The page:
2/10/2014

Living simply and with intention


This post is (SO LATE!!) part of the Blue Bike Blog Tour, which I'm thrilled to be a part of! To learn more and join us, head here.

I always get this feeling after I have a baby. This feeling of wanting to remove every single little thing in my life that doesn't serve a purpose. If you have children, you know that along with making life wonderful and a thousand times more beautiful than anyone could have ever told you, they also make life messy and a little more, well... messy. This desire to purge everything and reduce my home to just things that I love and find useful has come after each of my 3 babies.

But eventually, life goes on and my resolve to live more simply fades. I start to succumb to the fast-paced, go-go-go way of life. I'll admit, I'm the most extroverted person I know, so it's sometimes a struggle for me to be at peace with just being at home. I want to be out! I want to be doing! I want to be socializing!

But in my heart, really deep down, what I really want is to enjoy and soak up this time in my life with small children. I love being a Mama so much and I don't want to wake up one day and realize that while I was busy taking my children on playdates they grew up and left home!

I want to savor these moments.


And maybe since this is my third child, (isn't he adorable?) I'm feeling even more this way. With every child we have, we obtain more and more stuff and time is becoming a hot commodity.

So the book, Notes From a Blue Bike by Tsh Oxenrieder could not have come at a better time. Incidentally, I read Tsh's book, Organized Simplicity when my first child was still a baby which was also perfect timing. ;)

So much in Notes From a Blue Bike resonated with me, but the thing that stuck out the most is just learning to slow down. To take my time making dinner, taking time to put my laundry on the line and taking time to just...ahhhh.... breathe. We are so used to rushing around and moving quickly to the "next thing" that in the meantime our family life is getting pushed to the wayside.

I want to be the mom that says "Yes" when my 3 year old wants to play CandyLand for the 16th time. I want to say "Yes" when my 5 year old wants me to watch her dance around the living room. I don't want to feel guilty about having a conversation that consists of high-pitched cooing sounds with my sweet baby boy.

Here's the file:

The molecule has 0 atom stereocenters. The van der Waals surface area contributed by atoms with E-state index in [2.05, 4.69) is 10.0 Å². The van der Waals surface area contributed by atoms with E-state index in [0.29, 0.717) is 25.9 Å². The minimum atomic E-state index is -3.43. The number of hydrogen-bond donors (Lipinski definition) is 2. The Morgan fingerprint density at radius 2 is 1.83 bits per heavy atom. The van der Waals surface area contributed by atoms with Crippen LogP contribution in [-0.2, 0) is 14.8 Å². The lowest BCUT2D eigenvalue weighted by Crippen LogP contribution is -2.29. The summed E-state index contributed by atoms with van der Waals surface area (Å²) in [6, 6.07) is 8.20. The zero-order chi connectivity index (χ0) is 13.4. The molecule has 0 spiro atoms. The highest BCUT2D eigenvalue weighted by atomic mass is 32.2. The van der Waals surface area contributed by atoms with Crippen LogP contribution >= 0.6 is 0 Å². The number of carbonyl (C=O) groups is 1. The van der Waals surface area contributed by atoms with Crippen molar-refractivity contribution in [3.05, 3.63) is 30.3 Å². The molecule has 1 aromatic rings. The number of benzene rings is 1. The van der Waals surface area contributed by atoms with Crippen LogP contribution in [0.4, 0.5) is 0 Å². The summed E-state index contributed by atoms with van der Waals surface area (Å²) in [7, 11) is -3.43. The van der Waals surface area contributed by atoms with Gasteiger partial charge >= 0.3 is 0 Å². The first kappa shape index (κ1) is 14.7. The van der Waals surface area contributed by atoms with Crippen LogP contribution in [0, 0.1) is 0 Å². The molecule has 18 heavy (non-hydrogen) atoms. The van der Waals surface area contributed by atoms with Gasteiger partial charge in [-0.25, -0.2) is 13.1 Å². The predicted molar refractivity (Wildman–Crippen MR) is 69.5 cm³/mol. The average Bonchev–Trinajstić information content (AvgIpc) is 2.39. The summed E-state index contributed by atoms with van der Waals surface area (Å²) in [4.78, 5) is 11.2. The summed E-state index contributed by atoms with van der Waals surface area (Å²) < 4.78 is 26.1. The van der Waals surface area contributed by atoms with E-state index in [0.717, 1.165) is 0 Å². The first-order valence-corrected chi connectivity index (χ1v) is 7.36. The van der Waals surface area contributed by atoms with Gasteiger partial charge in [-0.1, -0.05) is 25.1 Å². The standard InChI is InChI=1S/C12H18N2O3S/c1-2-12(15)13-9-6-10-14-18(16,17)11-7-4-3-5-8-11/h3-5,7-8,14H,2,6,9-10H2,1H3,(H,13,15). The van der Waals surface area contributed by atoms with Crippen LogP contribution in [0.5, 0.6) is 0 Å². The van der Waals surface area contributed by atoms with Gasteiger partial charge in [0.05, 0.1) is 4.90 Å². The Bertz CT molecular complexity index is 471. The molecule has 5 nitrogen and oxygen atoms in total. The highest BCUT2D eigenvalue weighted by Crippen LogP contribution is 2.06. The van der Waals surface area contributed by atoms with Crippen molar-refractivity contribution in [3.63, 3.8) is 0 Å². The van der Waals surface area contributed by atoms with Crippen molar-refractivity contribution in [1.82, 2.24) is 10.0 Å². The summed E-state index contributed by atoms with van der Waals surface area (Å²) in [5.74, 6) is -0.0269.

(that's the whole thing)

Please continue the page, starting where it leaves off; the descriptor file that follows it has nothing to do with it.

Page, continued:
Middlest LOVES to be in the kitchen.

Not only do I want to slow down, I also want to be more intentional. In one chapter, Tsh talks about being intentional with the food you prepare and serve to your family. That's not easy to do, especially for someone like me who hates really doesn't love cooking. But I'm trying. I really want to teach my children to enjoy cooking and get good at it, so I need to be able to take my time with it.

These are all great ideas, but they are just that--ideas. Here are a few things I'm actually doing to live more simply and intentionally. (Some of these are things I've started before but just gotten out of the habit of doing. *ahem* Here's to new beginnings!)

  • Stop trying to multitask. Multitasking just doesn't work. I'm trying to start ONE thing and FINISH it before moving on to the next. This is not easy with toddlers (I've been interrupted at least 6 times while writing this post and it's quiet time!), but just the fact that I'm trying is helpful. I think. I can't promise that I'll only read one book at a time though. Sometimes I'm in the mood for fiction, sometimes I'm not!
  • Stay home more. Ok. I'm totally cheating on this one. We're down to one car right now, so I kind of don't have a choice but to stay home everyday. But there's something peaceful about the daily routine. And my girls are starting to expect something great and exciting to happen everyday! Well, that just isn't life and I want the special things to remain special. Not having a car is causing some major stir-craziness, but we're making it through. I'm DYING FOR SPRING though. I have a sweet friend who said to me last week, "I feel like Spring was just a dream!" I hear ya, Sister.
  • Stay off of the computer more. This is something I'm always fighting against. There's always just one more email to send, one more quick glance at Facebook, one more blog post to read or write, etc. I'm really trying (and have gotten so much better in this area) to have blocks of time when I'm online; naptime or other down times. There's always room for improvement though.
  • Enjoy the simple things. I've been spending more time knitting and crocheting (I'm hoping to post pictures soon!) and those are great ways to slow down. 

I hope this post has inspired you. :) 


Notes From a Blue Bike is written by Tsh Oxenreider, founder and main voice of The Art of Simple. "It doesn’t always feel like it, but we DO have the freedom to creatively change the everyday little things in our lives so that our path better aligns with our values and passions." Grab your copy here.

1 comment:

  1. This book sounds so good! I'm like you- always wanting to de-clutter and simplify! It makes me feel like I can think better.

    ReplyDelete

Thanks for taking the time to comment. It's encouraging!